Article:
BOLIVIA: Salesian volunteer spends time in Kami helping Salesian programs with hydro plant and ham production
(MissionNewswire) Daniel Jesús Cano Días is a Salesian volunteer who recently returned from three months in Kami, Bolivia using his skills as an engineer to help Salesian programs there. Días is from Huelva, a port city in southwestern Spain, and is the youngest of three siblings. He is an engineer and credits his Catholic upbringing with his desire to give back.
The village of Kami, nestled high in the Andes Mountains, faces extreme isolation from the rest of the country. A persistently cold climate coupled with negative health effects faced by residents due to the tungsten mining industry that drives the local economy, make for harsh living conditions. Residents of Kami have an average life expectancy of just 40 years. Before Salesian missionaries first arrived in the village in 1977, illiteracy rates were extremely high.
With the exception of mining, the sole source of income and sustenance for families in Kami was through farming. And while water in the village was mostly available, electricity was not. Without electricity to power the local school or hospital or to support new business enterprises, the village seemed destined to remain in poverty.
In 2016, Salesian Father Serafino Chiesa, in collaboration with other non-governmental organizations and volunteer groups, worked to connect the village of Kami to Bolivia’s national power grid. They did this by using refurbished turbines to supply light and technology to students, improve medical care to patients and power to a new sawmill facility and other businesses. They even had enough excess energy to enable residents to sell back to the Bolivian Electricity Board.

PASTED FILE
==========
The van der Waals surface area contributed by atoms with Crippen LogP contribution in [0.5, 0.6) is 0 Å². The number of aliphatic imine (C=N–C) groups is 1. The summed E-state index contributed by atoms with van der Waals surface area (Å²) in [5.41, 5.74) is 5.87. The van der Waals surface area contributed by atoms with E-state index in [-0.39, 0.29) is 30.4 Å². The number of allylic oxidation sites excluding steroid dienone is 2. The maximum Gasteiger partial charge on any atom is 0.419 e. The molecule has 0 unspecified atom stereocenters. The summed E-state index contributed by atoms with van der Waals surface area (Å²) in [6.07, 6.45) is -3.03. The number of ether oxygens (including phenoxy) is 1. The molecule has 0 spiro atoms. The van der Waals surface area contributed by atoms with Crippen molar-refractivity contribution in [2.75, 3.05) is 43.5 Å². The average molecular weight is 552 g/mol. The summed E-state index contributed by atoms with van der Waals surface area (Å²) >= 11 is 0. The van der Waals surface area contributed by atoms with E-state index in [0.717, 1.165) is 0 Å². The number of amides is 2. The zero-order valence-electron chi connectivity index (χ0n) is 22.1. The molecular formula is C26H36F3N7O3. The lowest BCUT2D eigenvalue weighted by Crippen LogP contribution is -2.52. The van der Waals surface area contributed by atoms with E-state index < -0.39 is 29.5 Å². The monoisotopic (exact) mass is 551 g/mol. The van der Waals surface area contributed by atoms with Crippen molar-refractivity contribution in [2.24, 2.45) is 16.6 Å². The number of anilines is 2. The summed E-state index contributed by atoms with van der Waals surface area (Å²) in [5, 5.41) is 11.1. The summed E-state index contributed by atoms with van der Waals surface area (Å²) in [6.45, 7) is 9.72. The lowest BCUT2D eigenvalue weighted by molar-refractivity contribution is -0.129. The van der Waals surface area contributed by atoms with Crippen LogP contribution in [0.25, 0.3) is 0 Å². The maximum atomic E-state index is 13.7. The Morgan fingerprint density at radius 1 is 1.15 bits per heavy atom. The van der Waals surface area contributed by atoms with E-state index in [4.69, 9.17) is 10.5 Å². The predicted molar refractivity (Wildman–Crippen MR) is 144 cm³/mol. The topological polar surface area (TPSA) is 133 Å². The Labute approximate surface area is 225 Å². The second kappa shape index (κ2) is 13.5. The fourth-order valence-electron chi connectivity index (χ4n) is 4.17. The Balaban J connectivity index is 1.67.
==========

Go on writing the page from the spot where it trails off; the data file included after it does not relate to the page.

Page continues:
Kami is now beginning to finance its own sustainable development projects and faces a much brighter future. It was for two of these projects that Días was able to lend his expertise.
“I came for a project that involved the automation of a water inlet gate of the Kami Hydroelectric plant,” explains Días. “The task was completed in a month of work. Then, one of the biggest surprises was when Father Serafino Chiesa and Father Miguel Ángel let me taste a plate of Serrano ham which came from their production plant. I realized that I could contribute not only with hydropower, but also with the production of hams.”
During his time in Bolivia, Días went from working on the automation of a hydro dam gate to the promotion of ham in one of the most important Bolivian supermarket chains. He explains, “I’m an industrial engineer, but the branch that I like most is production. Then, when I saw the opportunity to work in the food sector with the hams and the production of sausages, I knew I contribute with my knowledge. We did a market study, a cost study and from there the numbers were positive. They gave the guarantee that the project could work. It was impossible to imagine that in my last week in Bolivia I’d see the products for sale in the Hipermaxi supermarket.”
Días is very grateful for the time he spent in Bolivia and appreciative of all the work that Fr. Chiesa and Fr. Ángel do to help the people of Kami.
Bolivia is the poorest country in South America and has the most unequal income distribution on the continent. According to UNICEF, 60 percent of Bolivians live below the poverty line with 40 percent of those living in extreme poverty. The poverty rate is higher in rural areas where the rate increases to 75 percent of the population. It is common for Bolivians to struggle to find adequate nutrition, shelter and other basic necessities. The geography of Bolivia contributes to the overwhelming poverty of its residents. Large swaths of the country remain undeveloped with a lack of roads and infrastructure in place.
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UNICEF – Bolivia